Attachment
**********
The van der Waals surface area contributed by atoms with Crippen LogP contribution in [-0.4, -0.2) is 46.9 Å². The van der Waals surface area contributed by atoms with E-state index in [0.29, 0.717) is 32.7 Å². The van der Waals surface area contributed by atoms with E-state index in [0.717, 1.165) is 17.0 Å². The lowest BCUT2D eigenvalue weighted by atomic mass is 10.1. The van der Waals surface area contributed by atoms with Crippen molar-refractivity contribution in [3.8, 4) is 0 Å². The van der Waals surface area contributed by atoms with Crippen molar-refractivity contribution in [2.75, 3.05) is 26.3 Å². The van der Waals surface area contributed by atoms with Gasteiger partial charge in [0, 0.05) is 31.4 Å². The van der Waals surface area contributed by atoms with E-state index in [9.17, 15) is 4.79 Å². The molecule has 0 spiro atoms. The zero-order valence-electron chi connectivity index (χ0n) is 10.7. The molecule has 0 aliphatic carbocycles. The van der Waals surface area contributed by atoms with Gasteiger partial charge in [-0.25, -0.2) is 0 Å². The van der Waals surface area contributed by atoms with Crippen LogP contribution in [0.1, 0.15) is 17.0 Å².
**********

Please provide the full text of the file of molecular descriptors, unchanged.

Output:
The van der Waals surface area contributed by atoms with Crippen LogP contribution in [-0.4, -0.2) is 46.9 Å². The van der Waals surface area contributed by atoms with E-state index in [0.29, 0.717) is 32.7 Å². The van der Waals surface area contributed by atoms with E-state index in [0.717, 1.165) is 17.0 Å². The lowest BCUT2D eigenvalue weighted by atomic mass is 10.1. The van der Waals surface area contributed by atoms with Crippen molar-refractivity contribution in [3.8, 4) is 0 Å². The van der Waals surface area contributed by atoms with Crippen molar-refractivity contribution in [2.75, 3.05) is 26.3 Å². The van der Waals surface area contributed by atoms with Gasteiger partial charge in [0, 0.05) is 31.4 Å². The van der Waals surface area contributed by atoms with E-state index in [9.17, 15) is 4.79 Å². The molecule has 0 spiro atoms. The zero-order valence-electron chi connectivity index (χ0n) is 10.7. The molecule has 0 aliphatic carbocycles. The van der Waals surface area contributed by atoms with Gasteiger partial charge in [-0.25, -0.2) is 0 Å². The van der Waals surface area contributed by atoms with Crippen LogP contribution in [0.1, 0.15) is 17.0 Å².